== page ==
All Martians know the works of Jammes Bek. They read them at school. Everyone else finds them too gloomy, too full of regret. This is a story about Bek before he was famous, and the woman of the Bellatrix who claimed to be from the future.
“I flee from the bullet,” Bella once explained to Bek. “Though days are as precious to me as to anyone, it is my fate.” She already knew the time and place of her ending, but was resigned to the paradoxes those fixed in time fail to understand.
Many were convinced by her story and took her novel DNA as proof; others said it only showed she was geneered, which was not illegal on every world. Her appearance – gracile, pale and hairless – was striking, and she related lurid and improbable accounts of Martian history, a subject she hinted vaguely had a resonance uptime.
According to Bek it began with a message arriving out of the red. She wanted to meet him because he was famed in her far-off age, and of course she fascinated even more when she let slip that they became lovers.
Bek had married young, in the Martian way. Their women were still a pioneer folk, practical, stubborn, and fierce in the presence of rivals. Pictures show hard-working couples with no time for the camera, helpmeets who checked each other’s suit. Love seemed different then. Bek’s wife does not feature except by name; this avenging harpy was called Rona Bek.
By this time, Bek and Bella were living together half a planet away in Tharsis. When he discovered his wife had vengeful kinsfolk there, they hurried on to Pickering Crater.
“Let’s just get off-world,” he complained. How weary she must have grown of explaining that this had already happened and there was no changing the past.
Hard to know if Bek believed her story. Sometimes he would promise her the last air in the tank, other times he savoured the rivalry between his exotic lover and the wife fighting to win him back. And he kept scratching at the notion of his fame. Even then he had ambitions for his writing.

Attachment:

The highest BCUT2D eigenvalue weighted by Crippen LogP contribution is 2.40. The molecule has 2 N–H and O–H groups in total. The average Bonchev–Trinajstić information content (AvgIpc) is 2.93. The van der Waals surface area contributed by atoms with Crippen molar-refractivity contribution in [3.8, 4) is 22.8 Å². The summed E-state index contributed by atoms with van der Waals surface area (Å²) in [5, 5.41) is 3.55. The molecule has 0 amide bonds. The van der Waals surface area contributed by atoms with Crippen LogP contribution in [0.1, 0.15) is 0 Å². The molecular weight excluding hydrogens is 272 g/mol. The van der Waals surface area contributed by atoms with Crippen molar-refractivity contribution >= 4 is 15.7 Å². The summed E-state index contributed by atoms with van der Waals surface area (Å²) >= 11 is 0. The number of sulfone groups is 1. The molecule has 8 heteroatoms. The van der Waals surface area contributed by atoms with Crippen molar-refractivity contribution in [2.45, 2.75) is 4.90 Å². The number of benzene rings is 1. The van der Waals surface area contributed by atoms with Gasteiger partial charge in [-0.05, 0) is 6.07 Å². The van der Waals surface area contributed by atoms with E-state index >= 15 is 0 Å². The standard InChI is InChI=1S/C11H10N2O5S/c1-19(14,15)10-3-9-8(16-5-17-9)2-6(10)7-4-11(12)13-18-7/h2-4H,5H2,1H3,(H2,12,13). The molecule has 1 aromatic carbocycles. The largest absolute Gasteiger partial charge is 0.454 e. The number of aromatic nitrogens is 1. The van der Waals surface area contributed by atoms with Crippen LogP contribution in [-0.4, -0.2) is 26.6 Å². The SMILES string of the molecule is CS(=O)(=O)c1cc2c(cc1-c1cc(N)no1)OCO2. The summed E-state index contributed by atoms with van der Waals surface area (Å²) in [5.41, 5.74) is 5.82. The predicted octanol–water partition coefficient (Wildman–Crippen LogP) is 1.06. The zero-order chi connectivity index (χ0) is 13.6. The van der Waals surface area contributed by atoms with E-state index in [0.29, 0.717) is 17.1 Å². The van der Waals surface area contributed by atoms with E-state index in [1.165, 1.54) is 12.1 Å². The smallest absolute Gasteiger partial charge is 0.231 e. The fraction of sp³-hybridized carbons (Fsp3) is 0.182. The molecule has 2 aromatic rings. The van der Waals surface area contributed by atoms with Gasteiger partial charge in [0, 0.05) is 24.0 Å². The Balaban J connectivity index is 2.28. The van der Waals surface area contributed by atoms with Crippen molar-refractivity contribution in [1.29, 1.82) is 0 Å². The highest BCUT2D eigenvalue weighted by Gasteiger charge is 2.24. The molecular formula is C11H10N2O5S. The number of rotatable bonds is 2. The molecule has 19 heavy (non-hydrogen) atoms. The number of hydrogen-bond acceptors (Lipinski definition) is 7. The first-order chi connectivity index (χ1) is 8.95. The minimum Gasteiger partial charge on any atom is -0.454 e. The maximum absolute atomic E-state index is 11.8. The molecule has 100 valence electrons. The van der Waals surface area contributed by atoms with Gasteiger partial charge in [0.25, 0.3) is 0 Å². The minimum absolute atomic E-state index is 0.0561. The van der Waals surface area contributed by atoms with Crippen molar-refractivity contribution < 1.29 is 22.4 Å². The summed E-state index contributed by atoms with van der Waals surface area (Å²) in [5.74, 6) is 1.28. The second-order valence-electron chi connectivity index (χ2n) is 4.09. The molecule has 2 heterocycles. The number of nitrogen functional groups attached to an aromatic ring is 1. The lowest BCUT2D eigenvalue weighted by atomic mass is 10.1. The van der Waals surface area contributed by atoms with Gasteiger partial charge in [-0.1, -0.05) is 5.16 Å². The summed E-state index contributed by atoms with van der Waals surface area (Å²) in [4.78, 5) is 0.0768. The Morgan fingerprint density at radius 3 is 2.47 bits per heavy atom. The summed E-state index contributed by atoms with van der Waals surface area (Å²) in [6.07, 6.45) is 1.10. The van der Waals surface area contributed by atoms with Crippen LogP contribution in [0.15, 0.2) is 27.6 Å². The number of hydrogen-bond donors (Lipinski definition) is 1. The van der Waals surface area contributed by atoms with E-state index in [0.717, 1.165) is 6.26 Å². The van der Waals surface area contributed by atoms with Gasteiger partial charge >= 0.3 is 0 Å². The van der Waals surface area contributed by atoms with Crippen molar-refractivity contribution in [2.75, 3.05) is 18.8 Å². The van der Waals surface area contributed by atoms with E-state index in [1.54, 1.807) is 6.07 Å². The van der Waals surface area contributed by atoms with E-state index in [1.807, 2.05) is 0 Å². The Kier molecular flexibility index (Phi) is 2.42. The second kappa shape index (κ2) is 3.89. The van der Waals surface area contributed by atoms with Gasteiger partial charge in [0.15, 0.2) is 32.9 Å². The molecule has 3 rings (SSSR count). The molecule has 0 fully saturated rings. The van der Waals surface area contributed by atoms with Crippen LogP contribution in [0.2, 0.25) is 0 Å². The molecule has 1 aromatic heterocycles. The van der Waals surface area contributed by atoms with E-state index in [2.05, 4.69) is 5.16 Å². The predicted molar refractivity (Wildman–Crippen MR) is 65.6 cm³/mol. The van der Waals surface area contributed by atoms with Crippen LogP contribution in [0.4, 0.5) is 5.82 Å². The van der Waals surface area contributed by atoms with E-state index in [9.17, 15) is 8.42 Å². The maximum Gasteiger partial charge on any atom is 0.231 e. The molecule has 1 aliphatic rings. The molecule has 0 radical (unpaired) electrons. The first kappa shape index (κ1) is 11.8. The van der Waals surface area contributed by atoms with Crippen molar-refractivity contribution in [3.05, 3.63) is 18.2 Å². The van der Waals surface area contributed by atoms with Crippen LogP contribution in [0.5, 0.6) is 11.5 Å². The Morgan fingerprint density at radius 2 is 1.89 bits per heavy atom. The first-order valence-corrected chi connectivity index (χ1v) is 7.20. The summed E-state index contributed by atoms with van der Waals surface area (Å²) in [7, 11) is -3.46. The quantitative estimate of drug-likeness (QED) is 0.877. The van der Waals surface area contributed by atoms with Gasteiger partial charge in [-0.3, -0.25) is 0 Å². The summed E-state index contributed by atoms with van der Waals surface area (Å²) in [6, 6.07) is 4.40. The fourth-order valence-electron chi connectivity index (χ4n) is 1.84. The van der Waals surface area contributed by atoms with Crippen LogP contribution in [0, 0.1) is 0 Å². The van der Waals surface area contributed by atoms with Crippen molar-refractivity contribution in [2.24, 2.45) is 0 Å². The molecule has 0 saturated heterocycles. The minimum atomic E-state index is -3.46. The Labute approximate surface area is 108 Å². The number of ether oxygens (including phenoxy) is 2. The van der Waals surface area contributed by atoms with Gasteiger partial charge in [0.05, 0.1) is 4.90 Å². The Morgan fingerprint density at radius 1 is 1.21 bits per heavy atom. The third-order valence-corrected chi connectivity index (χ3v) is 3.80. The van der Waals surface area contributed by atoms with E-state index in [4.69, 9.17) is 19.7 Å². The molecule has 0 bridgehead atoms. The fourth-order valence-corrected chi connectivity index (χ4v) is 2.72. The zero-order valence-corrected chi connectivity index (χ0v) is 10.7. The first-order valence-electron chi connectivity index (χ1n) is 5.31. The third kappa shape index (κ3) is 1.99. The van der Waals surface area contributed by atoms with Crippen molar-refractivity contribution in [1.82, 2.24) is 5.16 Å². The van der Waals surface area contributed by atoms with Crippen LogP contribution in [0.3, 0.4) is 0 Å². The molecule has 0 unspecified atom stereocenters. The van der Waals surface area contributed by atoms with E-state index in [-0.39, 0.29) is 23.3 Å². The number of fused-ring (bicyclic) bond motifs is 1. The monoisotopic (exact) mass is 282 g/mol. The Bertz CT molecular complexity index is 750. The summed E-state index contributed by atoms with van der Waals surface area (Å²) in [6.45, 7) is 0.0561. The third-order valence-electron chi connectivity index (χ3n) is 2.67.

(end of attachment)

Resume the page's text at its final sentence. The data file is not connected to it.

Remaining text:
“I read some work of yours once,” Bella said. Picture her shrugging, a gesture that apparently survives the ages. “In my time this world is lush and green, something to be proud of. You just wrote about an airless wasteland.”
He’d warned her not to talk to him like that, so he had to hit her. We can guess what she made of his violence and primitive notions of ownership. She left soon after, overland by rover to Elysium.
Fellows with the look of his wife’s clan surprised Bek that same sol. Rona Bek had made them swear not to hurt him.
“It was all a mistake,” he begged. “She meant nothing.” He said a lot more and their faces hardened with contempt.
“Mars don’t forgive mistakes,” said one. “Remember that.” The last of them spat as they stepped over him to leave.
Bella’s rover was found empty, doors open to the violet sky.
Bek was older, and a different man when he began writing about Mars and its barren, cold deserts. No other imbued it with such regret.
In later years, Bek dismissed Bella’s stories as wild invention. She once mentioned that his reputation came not from his writings, but a soap called The Bellatrix, the most popular immersion software of her age: the time-travelling adventures of fierce Bella and her comic native guide, Jam-Bek, endlessly fleeing an avenging angel across the exotic sands of old Mars.